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Title: The qualitative researcher, the suffering parent and the children's services professional : an enquiry into the theory and practice of psychoanalytically-informed interviewing in social work research
Author: Archard, Philip John
ISNI:       0000 0004 8507 4972
Awarding Body: University of Nottingham
Current Institution: University of Nottingham
Date of Award: 2019
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This thesis enquires into the application of concepts and practices associated with psychoanalysis (as a broad therapeutic tradition linked by a concern for what is unconscious) in qualitative social work research. It is specifically concerned with the theory and practice of psychoanalytically-informed research interviewing. The first half of thesis considers the application of free association and the use of therapeutic interpretation in interviews. It also provides a critical account of Hollway and Jefferson’s (2000, 2013) “free association narrative interview method” - a well-known approach to research interviewing and analysis (at least amongst scholars interested in the extrapolation of psychoanalytic principles to extra-clinical qualitative research) that is grounded in a framework combining aspects of psychoanalytic and discursive psychology. The second half of the thesis then relates findings from an empirical study informed by this method which sought to explore how children’s services professionals experience the suffering of parents in their work via 33 interviews with 15 participants. The reporting of this research allows for further consideration of how interview narratives can be understood from a psychoanalytically-informed perspective, and how participants experience being the subjects of this type of study. It also illustrates how insights from psychoanalytically based psycho-social theory can be used for enquiring into the ways in which parents figure in the minds of children’s services professionals and how their capacity to hold the suffering parent in mind relates to working conditions and practices, and individual and organisational psychodynamics. Overall, in addressing these different tasks, the thesis makes a contribution, firstly, in rectifying a lack of critical concern amongst social work researchers with the free association narrative interview method. Secondly, and more broadly, it develops and refines understanding about the relationship between psychoanalysis and qualitative research interviewing, the quasi-therapeutic qualities of research interview participation, and the nature of psycho-social understanding in social work research.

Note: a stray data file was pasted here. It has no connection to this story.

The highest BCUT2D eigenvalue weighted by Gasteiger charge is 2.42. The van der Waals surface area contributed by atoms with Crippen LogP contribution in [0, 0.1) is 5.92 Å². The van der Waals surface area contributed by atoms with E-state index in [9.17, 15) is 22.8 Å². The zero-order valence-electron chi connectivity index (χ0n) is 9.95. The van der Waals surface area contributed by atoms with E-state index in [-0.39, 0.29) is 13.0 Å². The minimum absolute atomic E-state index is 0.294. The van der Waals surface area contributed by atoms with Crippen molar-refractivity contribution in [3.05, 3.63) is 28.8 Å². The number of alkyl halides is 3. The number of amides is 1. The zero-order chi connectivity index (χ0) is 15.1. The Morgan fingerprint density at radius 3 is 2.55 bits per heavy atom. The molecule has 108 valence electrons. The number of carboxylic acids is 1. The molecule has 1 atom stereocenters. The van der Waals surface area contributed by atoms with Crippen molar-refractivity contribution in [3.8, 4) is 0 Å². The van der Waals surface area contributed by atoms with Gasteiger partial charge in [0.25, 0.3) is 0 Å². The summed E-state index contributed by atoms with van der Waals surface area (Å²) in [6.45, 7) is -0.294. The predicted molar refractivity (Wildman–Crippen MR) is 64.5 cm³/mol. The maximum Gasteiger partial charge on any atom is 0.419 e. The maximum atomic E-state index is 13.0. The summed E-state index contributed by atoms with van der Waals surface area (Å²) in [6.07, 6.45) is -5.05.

Supervisor: Not available Sponsor: Not available
Qualification Name: Thesis (Ph.D.) Qualification Level: Doctoral
EThOS ID:  DOI: Not available
Keywords: BF Psychology ; H Social sciences (General)